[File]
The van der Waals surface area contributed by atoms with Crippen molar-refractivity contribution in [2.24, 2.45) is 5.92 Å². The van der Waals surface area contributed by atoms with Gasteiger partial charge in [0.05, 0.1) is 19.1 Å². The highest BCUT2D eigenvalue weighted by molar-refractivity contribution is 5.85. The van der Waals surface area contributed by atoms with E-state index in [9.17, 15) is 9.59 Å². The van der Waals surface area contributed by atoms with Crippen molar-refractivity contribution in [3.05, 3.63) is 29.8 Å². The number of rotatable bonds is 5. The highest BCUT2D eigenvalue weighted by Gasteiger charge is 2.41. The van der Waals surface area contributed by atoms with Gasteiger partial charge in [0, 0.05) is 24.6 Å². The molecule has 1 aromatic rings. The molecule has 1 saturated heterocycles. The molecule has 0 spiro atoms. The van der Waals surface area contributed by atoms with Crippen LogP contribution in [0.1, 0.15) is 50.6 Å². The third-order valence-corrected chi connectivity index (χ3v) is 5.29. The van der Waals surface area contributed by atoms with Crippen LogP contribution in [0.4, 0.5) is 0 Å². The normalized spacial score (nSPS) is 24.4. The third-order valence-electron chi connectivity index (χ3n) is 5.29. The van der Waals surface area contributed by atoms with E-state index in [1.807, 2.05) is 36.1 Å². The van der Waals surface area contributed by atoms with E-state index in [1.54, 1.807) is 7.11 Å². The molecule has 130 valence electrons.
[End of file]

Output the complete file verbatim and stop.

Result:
The van der Waals surface area contributed by atoms with Crippen molar-refractivity contribution in [2.24, 2.45) is 5.92 Å². The van der Waals surface area contributed by atoms with Gasteiger partial charge in [0.05, 0.1) is 19.1 Å². The highest BCUT2D eigenvalue weighted by molar-refractivity contribution is 5.85. The van der Waals surface area contributed by atoms with E-state index in [9.17, 15) is 9.59 Å². The van der Waals surface area contributed by atoms with Crippen molar-refractivity contribution in [3.05, 3.63) is 29.8 Å². The number of rotatable bonds is 5. The highest BCUT2D eigenvalue weighted by Gasteiger charge is 2.41. The van der Waals surface area contributed by atoms with Gasteiger partial charge in [0, 0.05) is 24.6 Å². The molecule has 1 aromatic rings. The molecule has 1 saturated heterocycles. The molecule has 0 spiro atoms. The van der Waals surface area contributed by atoms with Crippen LogP contribution in [0.1, 0.15) is 50.6 Å². The third-order valence-corrected chi connectivity index (χ3v) is 5.29. The van der Waals surface area contributed by atoms with Crippen LogP contribution in [0.4, 0.5) is 0 Å². The normalized spacial score (nSPS) is 24.4. The third-order valence-electron chi connectivity index (χ3n) is 5.29. The van der Waals surface area contributed by atoms with E-state index in [1.807, 2.05) is 36.1 Å². The van der Waals surface area contributed by atoms with E-state index in [1.54, 1.807) is 7.11 Å². The molecule has 130 valence electrons.